• how long your shopping cart is valid should be visible or communicated (e.g. countdown clock) I would like to note that this is especially true for ticketing services, where stock is in very limited supply and in large demand. You want to give the user the good shopping experience (when a customer puts the items in the shopping basket, there still was stock, so he or she should be able to buy them), but also not let your users hoard the stock. An excellent example from the above-mentioned article is Ticketmaster, where a user can put tickets in her basket, and then has a predefined time (two minutes) to complete the purchase or the cart is emptied and the stock released again. As a consequence, the meaning of your shopping cart is different: it is a clear intention to buy, so it will not be used as a wish list. On e-commerce sites where there is no such peak of sales, shopping carts can even persist over different sessions, allowing returning users to continue shopping. Such a use of a shopping cart would not be linked to the stock directly (e.g. reserving items), but whether an item is in stock would be checked at the start of a new session. This is in high contrast with an e-commerce site offering items which are in very limited supply and high demand (like tickets or instant film). The standard approach does not suffice. If putting items in the shopping basket takes them out of the stock, the load can be spread more evenly. Let me explain that by example, by comparing 2 scenarios. Scenario 1, the standard e-commerce site, items are only taken out of stock after an order is confirmed:
  • 1000's of people log on
  • all of them add a number of items to their shopping basket
  • all of them start filling in their details, payment methods, delivery address, and all this has to be verified, connections to Paypal, credit-card service, ...
  • in the meantime no items have been sold, so users logging on can still start buying things, thereby adding more load to the server, ...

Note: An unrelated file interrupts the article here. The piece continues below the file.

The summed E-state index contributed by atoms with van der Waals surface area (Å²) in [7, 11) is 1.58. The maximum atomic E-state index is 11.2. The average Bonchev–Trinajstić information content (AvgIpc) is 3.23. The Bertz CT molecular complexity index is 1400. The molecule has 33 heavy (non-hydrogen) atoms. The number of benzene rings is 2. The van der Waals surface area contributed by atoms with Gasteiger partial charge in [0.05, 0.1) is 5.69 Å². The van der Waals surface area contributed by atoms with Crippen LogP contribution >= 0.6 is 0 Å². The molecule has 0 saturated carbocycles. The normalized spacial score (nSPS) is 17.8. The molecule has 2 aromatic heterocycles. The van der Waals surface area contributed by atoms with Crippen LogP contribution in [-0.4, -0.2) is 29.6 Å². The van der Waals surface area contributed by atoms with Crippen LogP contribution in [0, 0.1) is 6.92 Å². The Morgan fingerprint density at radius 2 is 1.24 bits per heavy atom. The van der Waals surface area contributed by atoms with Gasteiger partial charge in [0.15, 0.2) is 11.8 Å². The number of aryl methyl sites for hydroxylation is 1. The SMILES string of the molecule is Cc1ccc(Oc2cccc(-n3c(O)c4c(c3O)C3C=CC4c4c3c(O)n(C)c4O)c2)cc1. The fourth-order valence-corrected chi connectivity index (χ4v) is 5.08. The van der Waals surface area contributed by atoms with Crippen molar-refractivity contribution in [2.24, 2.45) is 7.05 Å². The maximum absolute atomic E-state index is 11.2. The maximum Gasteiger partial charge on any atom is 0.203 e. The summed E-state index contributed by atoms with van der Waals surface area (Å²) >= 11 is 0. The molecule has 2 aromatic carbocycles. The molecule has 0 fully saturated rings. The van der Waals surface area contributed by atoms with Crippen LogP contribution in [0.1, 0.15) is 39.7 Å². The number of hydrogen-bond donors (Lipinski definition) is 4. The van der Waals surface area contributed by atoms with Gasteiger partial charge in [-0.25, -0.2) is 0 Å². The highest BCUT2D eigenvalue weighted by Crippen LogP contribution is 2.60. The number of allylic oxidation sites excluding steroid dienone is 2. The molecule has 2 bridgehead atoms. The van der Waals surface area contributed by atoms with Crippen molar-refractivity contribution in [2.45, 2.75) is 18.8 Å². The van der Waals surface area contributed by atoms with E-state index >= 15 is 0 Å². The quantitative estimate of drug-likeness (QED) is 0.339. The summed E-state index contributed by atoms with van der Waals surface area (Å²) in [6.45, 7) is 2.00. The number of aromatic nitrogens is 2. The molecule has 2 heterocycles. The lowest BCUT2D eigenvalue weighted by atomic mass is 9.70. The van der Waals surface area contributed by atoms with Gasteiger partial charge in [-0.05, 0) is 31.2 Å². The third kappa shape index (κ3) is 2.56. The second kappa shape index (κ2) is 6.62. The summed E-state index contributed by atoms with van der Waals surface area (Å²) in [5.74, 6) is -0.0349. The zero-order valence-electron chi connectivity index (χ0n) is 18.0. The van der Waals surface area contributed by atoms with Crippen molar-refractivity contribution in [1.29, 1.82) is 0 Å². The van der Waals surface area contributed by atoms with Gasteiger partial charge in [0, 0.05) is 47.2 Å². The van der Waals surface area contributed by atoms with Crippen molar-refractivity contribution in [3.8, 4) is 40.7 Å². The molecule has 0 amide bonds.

• the server bends under the escalating load Now compare this to scenario two, where items are being "reserved" if they are put inside the shopping basket, and a user has two minutes to complete the order-confirmation process:
  • 1000's of people log on
  • 400 or more of those people get rejected, because the items have been reserved
  • the users who were able to get items in the basket, fill in the details, which have to be verified, ...
  • users logging on later will in the meantime not be able to order anything, because all items have been reserved
  • after the first two minutes have passed, most of those first items will have been bought, and some will have released again
  • some users will be able to fetch released items and can continue shopping This scenario will not only communicate better to your clients, the process is clearer, AND the load on your servers can't escalate in the same way. This process could then be further improved, so that users logging on are placed in a FIFO queue. The first users to place an order get their items until stock runs out. The following ones are placed in a waiting queue, and busy-wait at most the two minutes (the maximum time before items could be released) for those that are released, if any. If a user has no patience, he releases his place in the queue. If you add to that some real-time communication (pushing to the client?), you would have a real clean a user-friendly system. From the moment a user logs on, it is clear what is going on.